One subdivision — one targeting mature adults at that — won’t end the Rogue Valley’s housing shortage.
In a real estate market where a dearth of housing inventory is decried at the turn of every calendar page, however, a Mahar Homes subdivision between East McAndrews Road and Hillcrest Orchard is poised to provide more options for 55-and-older buyers.
Tentatively known as East McAndrews Village, the development is still weeks away from seeing “For Sale” signs in front of houses going up along Sonoma Court, but there is plenty of interest.
“You don’t know until you go to market how something will be received, but so far there appears to be a great deal of interest from people just seeing the construction,” Mahar Homes General Manager Randy Jones said. “We felt like this was a product the market could use more of.”
Prices haven’t been fixed on the 28-acre development that will eventually have 44 single-family residences overlooking orchards and vineyards, but Jones indicated price tags will range above the $400,000 mark.
Southern Oregon Multiple Listing Service pegged the median price for new construction in east Medford at $479,000 during the second quarter, ending June 30. For Jackson County urban areas, the median for new homes was $329,745 for the period, up 9.8 percent from the $300,445 price a year ago.
“Basically, the price has been driven by labor availability and commodity availability,” Jones said. “There have been shortages of both labor and building materials.”
Existing home sales increased 5.2 percent during the spring, with the countywide median sales price advancing 7.8 percent to $285,000 from $264,450 a year ago.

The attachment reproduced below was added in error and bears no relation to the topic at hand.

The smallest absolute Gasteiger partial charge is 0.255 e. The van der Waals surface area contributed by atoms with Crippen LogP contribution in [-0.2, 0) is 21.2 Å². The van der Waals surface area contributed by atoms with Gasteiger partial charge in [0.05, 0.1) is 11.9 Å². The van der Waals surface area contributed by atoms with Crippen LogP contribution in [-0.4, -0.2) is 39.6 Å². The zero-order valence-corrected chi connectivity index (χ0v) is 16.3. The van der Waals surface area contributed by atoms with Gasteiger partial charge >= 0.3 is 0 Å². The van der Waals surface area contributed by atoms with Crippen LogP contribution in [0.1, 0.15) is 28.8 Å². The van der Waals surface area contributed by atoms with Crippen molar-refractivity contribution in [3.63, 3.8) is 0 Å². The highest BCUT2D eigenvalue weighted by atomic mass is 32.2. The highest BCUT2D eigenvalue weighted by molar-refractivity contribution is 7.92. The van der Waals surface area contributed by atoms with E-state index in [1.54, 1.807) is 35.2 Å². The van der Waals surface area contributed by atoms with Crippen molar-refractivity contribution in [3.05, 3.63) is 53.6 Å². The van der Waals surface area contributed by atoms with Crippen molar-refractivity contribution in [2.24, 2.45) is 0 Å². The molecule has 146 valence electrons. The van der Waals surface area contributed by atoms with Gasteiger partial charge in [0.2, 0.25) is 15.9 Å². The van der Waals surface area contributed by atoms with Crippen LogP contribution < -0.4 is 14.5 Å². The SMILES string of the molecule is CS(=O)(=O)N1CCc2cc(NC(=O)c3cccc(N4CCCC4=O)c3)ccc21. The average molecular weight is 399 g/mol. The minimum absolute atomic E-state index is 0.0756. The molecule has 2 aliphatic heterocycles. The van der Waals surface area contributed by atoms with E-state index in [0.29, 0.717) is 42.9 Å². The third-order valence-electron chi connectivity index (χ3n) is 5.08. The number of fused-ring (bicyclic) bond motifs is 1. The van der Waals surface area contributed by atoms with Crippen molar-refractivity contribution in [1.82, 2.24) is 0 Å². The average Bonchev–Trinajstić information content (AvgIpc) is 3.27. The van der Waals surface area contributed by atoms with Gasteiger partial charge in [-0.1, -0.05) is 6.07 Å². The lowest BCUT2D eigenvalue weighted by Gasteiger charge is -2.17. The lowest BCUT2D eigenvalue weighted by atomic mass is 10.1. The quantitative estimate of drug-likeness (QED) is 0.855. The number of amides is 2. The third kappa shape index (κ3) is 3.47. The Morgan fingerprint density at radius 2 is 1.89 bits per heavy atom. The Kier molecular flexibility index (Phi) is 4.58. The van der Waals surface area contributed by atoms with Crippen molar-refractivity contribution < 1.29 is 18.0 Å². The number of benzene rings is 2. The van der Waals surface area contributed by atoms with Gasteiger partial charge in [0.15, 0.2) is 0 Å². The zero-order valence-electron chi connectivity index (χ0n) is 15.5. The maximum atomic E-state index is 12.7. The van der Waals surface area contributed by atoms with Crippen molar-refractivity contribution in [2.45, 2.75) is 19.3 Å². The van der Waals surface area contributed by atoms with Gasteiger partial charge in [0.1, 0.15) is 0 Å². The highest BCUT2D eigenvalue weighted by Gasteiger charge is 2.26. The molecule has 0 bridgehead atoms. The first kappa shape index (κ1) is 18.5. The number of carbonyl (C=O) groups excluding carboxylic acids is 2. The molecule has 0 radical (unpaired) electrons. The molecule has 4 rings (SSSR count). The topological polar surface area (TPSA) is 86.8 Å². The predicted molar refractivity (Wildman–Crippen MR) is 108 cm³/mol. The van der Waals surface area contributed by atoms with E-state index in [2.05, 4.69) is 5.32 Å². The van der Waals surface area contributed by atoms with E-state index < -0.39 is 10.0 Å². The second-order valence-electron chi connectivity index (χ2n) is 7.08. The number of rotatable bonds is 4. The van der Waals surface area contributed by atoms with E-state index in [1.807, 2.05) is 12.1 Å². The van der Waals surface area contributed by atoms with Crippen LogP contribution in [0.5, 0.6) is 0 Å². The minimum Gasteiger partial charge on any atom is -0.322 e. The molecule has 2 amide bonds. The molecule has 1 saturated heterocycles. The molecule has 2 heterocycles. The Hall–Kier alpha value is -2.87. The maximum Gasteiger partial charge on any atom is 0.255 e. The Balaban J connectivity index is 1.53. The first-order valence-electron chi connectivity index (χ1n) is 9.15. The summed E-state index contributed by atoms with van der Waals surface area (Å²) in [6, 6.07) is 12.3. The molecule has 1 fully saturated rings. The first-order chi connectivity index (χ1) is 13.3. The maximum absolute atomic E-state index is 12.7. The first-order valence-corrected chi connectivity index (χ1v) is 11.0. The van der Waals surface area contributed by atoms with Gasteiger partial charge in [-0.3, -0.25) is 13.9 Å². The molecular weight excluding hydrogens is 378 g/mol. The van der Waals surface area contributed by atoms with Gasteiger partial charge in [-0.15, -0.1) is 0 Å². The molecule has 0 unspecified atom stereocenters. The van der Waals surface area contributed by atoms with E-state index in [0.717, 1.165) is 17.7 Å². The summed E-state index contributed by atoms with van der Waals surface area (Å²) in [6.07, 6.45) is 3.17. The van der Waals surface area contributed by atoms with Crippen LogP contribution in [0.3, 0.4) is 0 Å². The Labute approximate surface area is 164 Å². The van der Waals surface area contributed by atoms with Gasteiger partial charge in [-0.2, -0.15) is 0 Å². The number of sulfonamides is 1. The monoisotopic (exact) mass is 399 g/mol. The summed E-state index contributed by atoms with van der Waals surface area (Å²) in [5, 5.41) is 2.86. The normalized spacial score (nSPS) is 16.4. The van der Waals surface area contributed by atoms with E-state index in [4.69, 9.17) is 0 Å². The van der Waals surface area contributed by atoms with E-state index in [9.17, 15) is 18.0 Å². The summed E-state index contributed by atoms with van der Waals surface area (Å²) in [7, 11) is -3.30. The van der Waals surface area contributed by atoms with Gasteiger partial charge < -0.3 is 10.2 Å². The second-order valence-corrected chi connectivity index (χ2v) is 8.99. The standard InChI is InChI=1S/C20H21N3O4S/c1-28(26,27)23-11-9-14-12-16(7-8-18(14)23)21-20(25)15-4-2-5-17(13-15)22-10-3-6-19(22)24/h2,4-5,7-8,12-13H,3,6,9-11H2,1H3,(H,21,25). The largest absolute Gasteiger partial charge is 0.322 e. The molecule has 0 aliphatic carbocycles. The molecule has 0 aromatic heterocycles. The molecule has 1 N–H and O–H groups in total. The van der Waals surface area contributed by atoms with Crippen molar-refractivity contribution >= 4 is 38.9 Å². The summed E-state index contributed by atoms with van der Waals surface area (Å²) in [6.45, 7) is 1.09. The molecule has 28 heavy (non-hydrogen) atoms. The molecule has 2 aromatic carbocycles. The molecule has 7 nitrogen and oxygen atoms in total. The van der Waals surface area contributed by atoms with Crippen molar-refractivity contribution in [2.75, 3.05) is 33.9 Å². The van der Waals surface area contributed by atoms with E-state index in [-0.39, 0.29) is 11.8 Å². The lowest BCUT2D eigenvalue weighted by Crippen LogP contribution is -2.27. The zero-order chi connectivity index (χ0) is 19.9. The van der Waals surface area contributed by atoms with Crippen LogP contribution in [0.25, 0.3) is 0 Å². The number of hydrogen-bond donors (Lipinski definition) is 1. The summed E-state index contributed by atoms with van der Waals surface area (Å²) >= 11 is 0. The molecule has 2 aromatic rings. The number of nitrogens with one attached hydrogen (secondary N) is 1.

Jones said village homes are roughly 1,600 square feet, with some ranging closer to 2,000 square feet.
“They’re similar to our smaller houses in Summerfield (off North Phoenix Road),” Jones said. “The bulk are single-story, with a couple a story-and-a-half with bedrooms beneath the pitched roof.”
The village is uniquely positioned next to working agricultural land, resulting in a 35-foot buffer between the backyards and the Hillcrest Orchard. The covenants, conditions and restrictions imposed by a homeowners association overseeing common area maintenance will add another 40 feet of buffer in backyards.
Jones said once landscaping and fencing is in, the project will be ready for sales.
“What you don’t want is people to move in too soon with construction going on,” Jones said. “The first people moving into a subdivision, especially one with phases, have to live with construction and heavy equipment around them. But it’s not a forever thing.”
Although many new homes aren’t sold through its system, SOMLS figures show east Medford, southwest Medford and Eagle Point have been the busiest zones this year.
While Ashland was the second-busiest area for existing home sales, behind east Medford, the median sales price was relatively flat. There were 115 sales at a median of $432,900, up 1.3 percent from last year’s $427,500.
Although the turnover was far smaller, Jacksonville’s median price of $464,950 was tops in the county, up 20.8 percent from last year’s $385,000 figure.
The number of houses on the market grew 16.2 percent to 1,117 from 961 and topped 1,000 for the first time since last September.
“We’re seeing more people jumping in,” said Colin Mullane of Full Circle Real Estate in Ashland and spokesman for the Rogue Valley Association of Realtors. “We’re reaching peak prices of 2005 and 2006 after a much steadier build. We’ve been hoping for this for quite some time.”
With more homes selling and more on the market, Mullane sees the market moving to equalization, although sellers still have the upper hand.
“We’re at three months supply,” he said. “The golden rule is for six months supply, creating an equalized market.”
Reach reporter Greg Stiles at 541-776-4463 or email@example.com. Follow him on Twitter at www.twitter.com/GregMTBusiness or www.facebook.com/greg.stiles.31.